How to Channel Remittances for Economic Growth
Published: 15 September 2016
While remittances from migrant workers continue to increase, they can only fuel economic growth if they enter the formal financial system and be channeled into productive investments.
From 2005 to 2013, remittances from migrant workers nearly tripled from $92 billion to $246 billion in the Asian Development Bank's developing member countries (DMCs). These remittances helped reduce poverty levels, mostly through increased spending on food and other essential items including housing and education. This was especially evident in Bangladesh, Indonesia, and Viet Nam, where poverty levels dropped by 1.5%, 5%, and 2%, respectively, over the 2000-2005 period.
However, remittances can only drive economic growth if they enter the formal financial system, which then channels the money into public and private investments.
As it is, an estimated 75% of the total remittances to DMCs are channeled through informal channels such as money transfers and remittances brought home by friends and relatives. This is due to a combination of factors, including limited financial sector development, regulatory barriers, limited financial literacy, and poor market competition.
With little or no support from the public sector or from donor agencies to address these issues, remittances may not lead to significant inclusive and sustainable economic growth in recipient countries. This, in turn, will make it difficult for the government to generate domestic opportunities for workers so they do not need to seek employment in other countries.
"If a country has a good policy environment and well-functioning financial system, remittances can increase private credit and promote private sector growth," ADB President Takehiko Nakao said at the ADB International Forum on Promoting Remittances for Development Finance held in Manila in March 2015.1
To make productive use of remittances, ADB assists in enhancing payment systems, promoting financial literacy, and supporting innovative financial products that cater to the needs of the remittance beneficiaries and of the recipient countries themselves.
For remittances to be channeled toward economic growth, policy makers need to:
Raise financial literacy
Households spend most of the remittances that they receive. In Bangladesh, 84% of remittances are spent, and only 14% is saved. The low rate of savings is mainly due to high transaction costs (such as fees to open a bank account), lack of trust in financial institutions, and regulatory barriers (such as official identification documents that many poor people lack), among other factors. Studies suggest that providing financial education could help households save more and these savings, in turn, can be placed into the formal financial system to generate economic activity.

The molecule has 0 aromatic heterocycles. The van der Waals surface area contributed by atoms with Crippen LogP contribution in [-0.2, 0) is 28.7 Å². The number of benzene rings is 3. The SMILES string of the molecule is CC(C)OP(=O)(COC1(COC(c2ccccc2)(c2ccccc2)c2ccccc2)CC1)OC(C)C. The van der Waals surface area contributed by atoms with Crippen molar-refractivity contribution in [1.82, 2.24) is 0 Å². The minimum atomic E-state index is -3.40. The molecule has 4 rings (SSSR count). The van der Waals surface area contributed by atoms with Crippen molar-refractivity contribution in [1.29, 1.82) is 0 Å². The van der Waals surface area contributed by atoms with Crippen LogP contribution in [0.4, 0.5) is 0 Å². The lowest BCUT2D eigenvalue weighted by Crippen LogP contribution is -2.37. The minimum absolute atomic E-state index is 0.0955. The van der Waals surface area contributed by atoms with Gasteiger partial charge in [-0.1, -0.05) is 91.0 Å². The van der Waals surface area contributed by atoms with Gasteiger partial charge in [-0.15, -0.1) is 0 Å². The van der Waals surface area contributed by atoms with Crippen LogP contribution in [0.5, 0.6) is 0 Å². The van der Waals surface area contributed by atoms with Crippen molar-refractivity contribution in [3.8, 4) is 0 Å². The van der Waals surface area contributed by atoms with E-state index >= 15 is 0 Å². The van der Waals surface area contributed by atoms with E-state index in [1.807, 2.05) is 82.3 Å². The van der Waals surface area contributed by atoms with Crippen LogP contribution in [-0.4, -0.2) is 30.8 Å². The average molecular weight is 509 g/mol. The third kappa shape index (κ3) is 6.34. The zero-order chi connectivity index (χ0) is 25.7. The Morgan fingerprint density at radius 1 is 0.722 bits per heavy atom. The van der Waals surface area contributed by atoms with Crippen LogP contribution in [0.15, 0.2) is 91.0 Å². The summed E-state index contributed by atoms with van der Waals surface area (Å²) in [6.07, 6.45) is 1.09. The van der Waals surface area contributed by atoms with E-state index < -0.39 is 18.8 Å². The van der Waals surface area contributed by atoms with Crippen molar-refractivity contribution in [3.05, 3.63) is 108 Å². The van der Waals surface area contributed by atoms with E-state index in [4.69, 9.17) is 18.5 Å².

Expand digital finance
To channel remittances into investments, access to formal financial services must be expanded. One of the ways to attract remittances to the formal financial system is through digital finance. For example, only 15% of the population in Bangladesh have access to banks, but 60% have mobile phones. BRAC Bank, a private commercial bank in Bangladesh that caters to small and medium enterprises, offers a mobile-based banking service called "bKash" that now has 15 million registered customers and average daily transactions of $26 million.
Promote remittance-linked capital market instruments
Capital market instruments could capture remittances for investments on a national level. One such instrument is the so-called "diaspora bond"— a type of government debt that targets members of their national communities abroad—which is an important source of funding for governments that have a large number of overseas nationals.1 Among those that have successfully issued diaspora bonds are the governments of India, which raised a total of $32 billion, and African countries such as Ethiopia, Ghana, Kenya and Nigeria, which have issued sovereign bonds targeting nonresident nationals willing to contribute part of their savings to their home countries. To tap diaspora investments, countries should develop the right infrastructure, establish marketing and distribution channels, and build long-term relationships with targeted investors.
For remittances to benefit the real economy, the public and the private sectors, with the help of multilateral development organizations such as ADB and financial institutions, must mount a concerted effort in addressing these key areas that could contribute to sustainable job creation at home and lessen the need for workers to migrate:
- Promote financial education for migrant workers before they go abroad.
- Support the development of digital finance through the development of financial technology, such as core banking systems, e-payment, and networks.
- Help develop enabling legal and regulatory frameworks for remittance securitization and diaspora bonds.
- Create a vision of how to leverage remittances to develop viable local industries that generate local employment and income-generating opportunities.
The policy brief was based on an article written by ADB financial sector specialist Mayumi Ozaki for the Financial Inclusion Newsletter Issue No. 5. The newsletter was published under the Financial Sector Development Community of Practice to promote ADB's financial sector development operations, implement the FSD agenda of Strategy 2020, and strengthen knowledge sharing in the financial sector.
Video on Diaspora Bonds and Remittances for Development
Inauguration speech of ADB President Takehiko Nakao at the ADB International Forum on Promoting Remittances for Development Finance
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